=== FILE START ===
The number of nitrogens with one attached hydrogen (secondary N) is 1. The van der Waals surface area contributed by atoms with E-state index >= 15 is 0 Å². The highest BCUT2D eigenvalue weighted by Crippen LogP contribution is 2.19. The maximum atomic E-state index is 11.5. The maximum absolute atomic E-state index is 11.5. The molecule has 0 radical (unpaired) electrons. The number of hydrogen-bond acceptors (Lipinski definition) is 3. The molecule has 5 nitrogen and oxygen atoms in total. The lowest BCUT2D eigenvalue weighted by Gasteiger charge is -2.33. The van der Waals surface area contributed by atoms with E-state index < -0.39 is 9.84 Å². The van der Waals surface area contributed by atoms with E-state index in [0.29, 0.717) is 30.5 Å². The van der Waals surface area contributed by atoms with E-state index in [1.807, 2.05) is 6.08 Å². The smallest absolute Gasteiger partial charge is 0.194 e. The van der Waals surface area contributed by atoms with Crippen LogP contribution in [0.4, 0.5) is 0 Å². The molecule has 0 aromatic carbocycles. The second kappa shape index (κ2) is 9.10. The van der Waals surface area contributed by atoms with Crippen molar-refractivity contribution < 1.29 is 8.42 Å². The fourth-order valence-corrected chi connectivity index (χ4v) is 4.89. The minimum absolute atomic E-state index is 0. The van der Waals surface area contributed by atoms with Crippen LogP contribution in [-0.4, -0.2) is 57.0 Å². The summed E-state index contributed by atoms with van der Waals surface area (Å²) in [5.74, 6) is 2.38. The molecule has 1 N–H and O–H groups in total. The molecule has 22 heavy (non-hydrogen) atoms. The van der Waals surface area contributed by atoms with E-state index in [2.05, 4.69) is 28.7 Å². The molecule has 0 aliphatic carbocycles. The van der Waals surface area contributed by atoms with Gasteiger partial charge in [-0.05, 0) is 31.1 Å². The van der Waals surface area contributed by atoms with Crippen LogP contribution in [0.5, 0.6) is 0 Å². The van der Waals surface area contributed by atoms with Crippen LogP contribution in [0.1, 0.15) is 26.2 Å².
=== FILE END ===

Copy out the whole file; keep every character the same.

The number of nitrogens with one attached hydrogen (secondary N) is 1. The van der Waals surface area contributed by atoms with E-state index >= 15 is 0 Å². The highest BCUT2D eigenvalue weighted by Crippen LogP contribution is 2.19. The maximum atomic E-state index is 11.5. The maximum absolute atomic E-state index is 11.5. The molecule has 0 radical (unpaired) electrons. The number of hydrogen-bond acceptors (Lipinski definition) is 3. The molecule has 5 nitrogen and oxygen atoms in total. The lowest BCUT2D eigenvalue weighted by Gasteiger charge is -2.33. The van der Waals surface area contributed by atoms with E-state index < -0.39 is 9.84 Å². The van der Waals surface area contributed by atoms with E-state index in [0.29, 0.717) is 30.5 Å². The van der Waals surface area contributed by atoms with E-state index in [1.807, 2.05) is 6.08 Å². The smallest absolute Gasteiger partial charge is 0.194 e. The van der Waals surface area contributed by atoms with Crippen LogP contribution in [0.4, 0.5) is 0 Å². The molecule has 0 aromatic carbocycles. The second kappa shape index (κ2) is 9.10. The van der Waals surface area contributed by atoms with Crippen molar-refractivity contribution < 1.29 is 8.42 Å². The fourth-order valence-corrected chi connectivity index (χ4v) is 4.89. The minimum absolute atomic E-state index is 0. The van der Waals surface area contributed by atoms with Crippen LogP contribution in [-0.4, -0.2) is 57.0 Å². The summed E-state index contributed by atoms with van der Waals surface area (Å²) in [5.74, 6) is 2.38. The molecule has 1 N–H and O–H groups in total. The molecule has 22 heavy (non-hydrogen) atoms. The van der Waals surface area contributed by atoms with E-state index in [2.05, 4.69) is 28.7 Å². The molecule has 0 aliphatic carbocycles. The van der Waals surface area contributed by atoms with Gasteiger partial charge in [-0.05, 0) is 31.1 Å². The van der Waals surface area contributed by atoms with Crippen LogP contribution in [0.5, 0.6) is 0 Å². The van der Waals surface area contributed by atoms with Crippen LogP contribution in [0.1, 0.15) is 26.2 Å².